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44

Momentum / energy are the conserved Noether charges that correspond, by dint of Noether's Theorem to the invariance of the Lagrangian description of a system with respect to translation. Whenever a physical system's Lagrangian is invariant under a continuous transformation (e.g. shift of spatial / temporal origin, rotation of co-ordinates), there must be a ...


10

As the wiki article you quote states, momentum is defined as the product of the velocity times the mass of an object. Classical mechanics developed theoretically on the lines explained by WetSavanna in the other answer, the conservation of momentum and energy being cornerstones of the theory. Classical mechanics is a very successful theory, and ...


7

Without touching on electromagnetism, I'd like to bring up this construction from mechanics (it's in the Feynman lectures). Consider two equal particles approaching each other with equal speed. A----> <----B You can argue from first principles that if they stick together they will not be moving afterwards -- any argument you could make ...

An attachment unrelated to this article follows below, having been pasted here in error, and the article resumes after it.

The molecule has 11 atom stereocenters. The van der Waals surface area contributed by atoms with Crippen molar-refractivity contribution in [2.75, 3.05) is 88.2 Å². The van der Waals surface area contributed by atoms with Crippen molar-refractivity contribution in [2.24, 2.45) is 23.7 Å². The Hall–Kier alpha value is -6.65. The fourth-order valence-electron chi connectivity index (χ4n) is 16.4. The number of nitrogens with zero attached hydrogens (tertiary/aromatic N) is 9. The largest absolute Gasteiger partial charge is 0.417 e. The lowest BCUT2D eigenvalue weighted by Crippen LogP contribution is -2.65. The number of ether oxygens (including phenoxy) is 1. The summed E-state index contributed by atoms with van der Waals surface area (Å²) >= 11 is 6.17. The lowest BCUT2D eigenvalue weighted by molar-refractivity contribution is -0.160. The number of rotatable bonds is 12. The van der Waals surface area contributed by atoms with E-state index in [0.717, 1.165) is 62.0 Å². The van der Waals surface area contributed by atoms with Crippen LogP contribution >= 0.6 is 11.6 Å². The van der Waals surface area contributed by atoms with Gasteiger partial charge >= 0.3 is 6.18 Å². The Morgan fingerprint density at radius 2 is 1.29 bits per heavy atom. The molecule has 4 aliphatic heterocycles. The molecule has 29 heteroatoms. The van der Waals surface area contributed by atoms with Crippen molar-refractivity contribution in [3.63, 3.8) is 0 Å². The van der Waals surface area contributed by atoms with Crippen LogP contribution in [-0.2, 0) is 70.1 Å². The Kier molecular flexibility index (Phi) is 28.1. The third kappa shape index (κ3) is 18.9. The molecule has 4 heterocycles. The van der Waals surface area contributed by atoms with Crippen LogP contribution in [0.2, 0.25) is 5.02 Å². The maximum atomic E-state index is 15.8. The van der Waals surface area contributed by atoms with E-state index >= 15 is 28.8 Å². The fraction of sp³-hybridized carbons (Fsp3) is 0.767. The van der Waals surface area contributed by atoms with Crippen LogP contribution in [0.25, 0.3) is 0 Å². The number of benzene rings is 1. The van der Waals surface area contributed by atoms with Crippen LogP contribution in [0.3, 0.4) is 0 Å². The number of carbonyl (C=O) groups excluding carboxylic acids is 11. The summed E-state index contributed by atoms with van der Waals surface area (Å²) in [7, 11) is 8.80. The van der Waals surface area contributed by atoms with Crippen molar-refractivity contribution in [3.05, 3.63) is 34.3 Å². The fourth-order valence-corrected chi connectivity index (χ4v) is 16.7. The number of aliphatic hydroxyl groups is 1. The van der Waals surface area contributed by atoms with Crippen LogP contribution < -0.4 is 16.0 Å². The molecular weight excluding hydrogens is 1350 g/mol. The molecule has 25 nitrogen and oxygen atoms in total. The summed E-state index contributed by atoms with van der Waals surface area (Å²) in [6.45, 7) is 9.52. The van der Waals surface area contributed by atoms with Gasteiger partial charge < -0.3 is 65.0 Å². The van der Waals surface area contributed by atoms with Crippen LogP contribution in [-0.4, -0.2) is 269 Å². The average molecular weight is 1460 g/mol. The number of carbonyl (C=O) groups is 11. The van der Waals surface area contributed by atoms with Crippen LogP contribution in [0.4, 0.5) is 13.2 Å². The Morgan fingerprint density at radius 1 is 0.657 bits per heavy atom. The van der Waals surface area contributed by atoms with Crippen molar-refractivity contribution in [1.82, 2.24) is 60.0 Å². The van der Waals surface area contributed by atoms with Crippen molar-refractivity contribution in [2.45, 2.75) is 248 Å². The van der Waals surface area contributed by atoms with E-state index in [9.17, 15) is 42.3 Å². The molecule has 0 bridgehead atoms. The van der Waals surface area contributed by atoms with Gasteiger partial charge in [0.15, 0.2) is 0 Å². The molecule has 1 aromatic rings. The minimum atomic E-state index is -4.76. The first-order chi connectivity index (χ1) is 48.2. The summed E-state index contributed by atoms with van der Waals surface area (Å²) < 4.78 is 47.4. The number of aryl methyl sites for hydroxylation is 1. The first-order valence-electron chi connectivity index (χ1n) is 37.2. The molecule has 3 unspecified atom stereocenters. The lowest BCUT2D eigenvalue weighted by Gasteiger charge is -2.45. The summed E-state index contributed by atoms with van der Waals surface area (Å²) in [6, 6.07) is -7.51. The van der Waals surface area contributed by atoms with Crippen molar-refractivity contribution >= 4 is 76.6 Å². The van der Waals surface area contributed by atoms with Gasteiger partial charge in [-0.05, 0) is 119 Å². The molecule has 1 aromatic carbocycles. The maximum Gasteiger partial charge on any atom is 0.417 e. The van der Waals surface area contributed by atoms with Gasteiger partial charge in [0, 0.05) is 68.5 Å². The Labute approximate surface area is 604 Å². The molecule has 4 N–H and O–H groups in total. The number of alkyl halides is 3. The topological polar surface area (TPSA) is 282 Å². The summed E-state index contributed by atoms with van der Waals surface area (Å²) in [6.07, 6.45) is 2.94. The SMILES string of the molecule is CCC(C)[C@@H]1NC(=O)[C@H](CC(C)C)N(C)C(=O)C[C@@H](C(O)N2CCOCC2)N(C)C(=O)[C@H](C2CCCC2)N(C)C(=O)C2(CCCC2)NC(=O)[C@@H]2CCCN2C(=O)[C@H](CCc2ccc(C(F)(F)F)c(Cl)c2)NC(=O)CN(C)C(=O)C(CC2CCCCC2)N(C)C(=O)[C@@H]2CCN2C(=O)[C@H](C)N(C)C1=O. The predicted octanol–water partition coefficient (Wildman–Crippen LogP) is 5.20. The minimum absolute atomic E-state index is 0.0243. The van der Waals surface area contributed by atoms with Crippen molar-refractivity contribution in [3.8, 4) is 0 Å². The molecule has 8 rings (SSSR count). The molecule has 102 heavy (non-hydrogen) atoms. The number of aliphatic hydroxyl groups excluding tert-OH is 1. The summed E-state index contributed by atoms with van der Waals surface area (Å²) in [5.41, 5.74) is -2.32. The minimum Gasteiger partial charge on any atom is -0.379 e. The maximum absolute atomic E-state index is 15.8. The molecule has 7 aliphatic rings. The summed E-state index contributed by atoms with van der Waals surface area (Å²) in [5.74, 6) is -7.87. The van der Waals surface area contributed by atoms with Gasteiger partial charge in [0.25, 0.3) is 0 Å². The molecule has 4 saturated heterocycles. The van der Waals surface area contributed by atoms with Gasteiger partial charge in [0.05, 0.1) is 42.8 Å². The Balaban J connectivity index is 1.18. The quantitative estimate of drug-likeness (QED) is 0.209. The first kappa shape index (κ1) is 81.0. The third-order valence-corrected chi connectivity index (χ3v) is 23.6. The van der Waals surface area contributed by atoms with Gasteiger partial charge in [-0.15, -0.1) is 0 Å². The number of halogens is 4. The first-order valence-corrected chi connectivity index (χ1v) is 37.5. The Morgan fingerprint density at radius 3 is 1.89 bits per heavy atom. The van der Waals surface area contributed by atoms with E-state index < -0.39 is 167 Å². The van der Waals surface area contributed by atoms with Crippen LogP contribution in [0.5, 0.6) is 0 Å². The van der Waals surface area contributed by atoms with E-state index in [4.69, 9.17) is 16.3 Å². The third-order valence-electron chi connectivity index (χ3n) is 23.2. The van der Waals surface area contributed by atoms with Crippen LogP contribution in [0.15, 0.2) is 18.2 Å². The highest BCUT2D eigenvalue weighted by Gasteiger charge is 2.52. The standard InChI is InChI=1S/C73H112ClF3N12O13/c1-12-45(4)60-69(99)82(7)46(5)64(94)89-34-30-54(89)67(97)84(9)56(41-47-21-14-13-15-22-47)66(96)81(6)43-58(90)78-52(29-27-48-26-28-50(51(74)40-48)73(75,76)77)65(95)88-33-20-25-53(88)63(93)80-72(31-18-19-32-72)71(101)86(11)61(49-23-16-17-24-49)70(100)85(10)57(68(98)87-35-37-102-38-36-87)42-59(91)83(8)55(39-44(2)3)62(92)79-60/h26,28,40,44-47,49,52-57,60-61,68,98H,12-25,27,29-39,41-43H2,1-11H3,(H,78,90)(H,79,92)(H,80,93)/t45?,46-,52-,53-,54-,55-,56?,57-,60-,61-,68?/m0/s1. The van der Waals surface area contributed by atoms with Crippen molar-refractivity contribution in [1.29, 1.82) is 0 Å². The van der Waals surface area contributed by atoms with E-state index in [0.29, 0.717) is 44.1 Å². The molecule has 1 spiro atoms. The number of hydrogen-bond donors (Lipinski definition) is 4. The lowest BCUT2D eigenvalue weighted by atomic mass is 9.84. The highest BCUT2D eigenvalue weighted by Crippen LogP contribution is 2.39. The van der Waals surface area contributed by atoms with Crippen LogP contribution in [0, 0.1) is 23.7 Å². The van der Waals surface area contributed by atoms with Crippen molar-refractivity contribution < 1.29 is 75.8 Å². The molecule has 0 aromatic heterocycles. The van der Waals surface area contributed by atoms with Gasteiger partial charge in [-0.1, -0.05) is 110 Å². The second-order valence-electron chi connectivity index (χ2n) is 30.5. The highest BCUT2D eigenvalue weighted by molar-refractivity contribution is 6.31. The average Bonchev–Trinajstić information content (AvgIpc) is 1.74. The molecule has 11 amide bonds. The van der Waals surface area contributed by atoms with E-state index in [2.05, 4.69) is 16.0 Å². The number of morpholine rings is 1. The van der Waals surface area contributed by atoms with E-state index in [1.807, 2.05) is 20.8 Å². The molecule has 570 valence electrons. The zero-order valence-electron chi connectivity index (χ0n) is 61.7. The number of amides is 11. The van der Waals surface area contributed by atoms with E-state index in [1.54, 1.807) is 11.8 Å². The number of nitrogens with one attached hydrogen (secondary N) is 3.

3

Comments to the question (v3): OP is essentially asking about the Lagrangian field-theoretic formulation of a relativistic fluid in an external electromagnetic background $A_{\mu}$. Fluid dynamics have both a Lagrangian and an Eulerian picture. (Note that the word Lagrangian is used in two different meanings.) In the relativistic context, there is also ...


1

In general, $\frac{\partial L}{\partial \dot{q}}$ is the canonical (or generalized or conjugate*) momentum, and $m\dot x$, for $x$ the actual position, is kinetic momentum. Likewise, the cross product of the former with the generalized coordinate vector $q$ might be called "canonical angular momentum", and the cross product of the latter "kinetic angular ...



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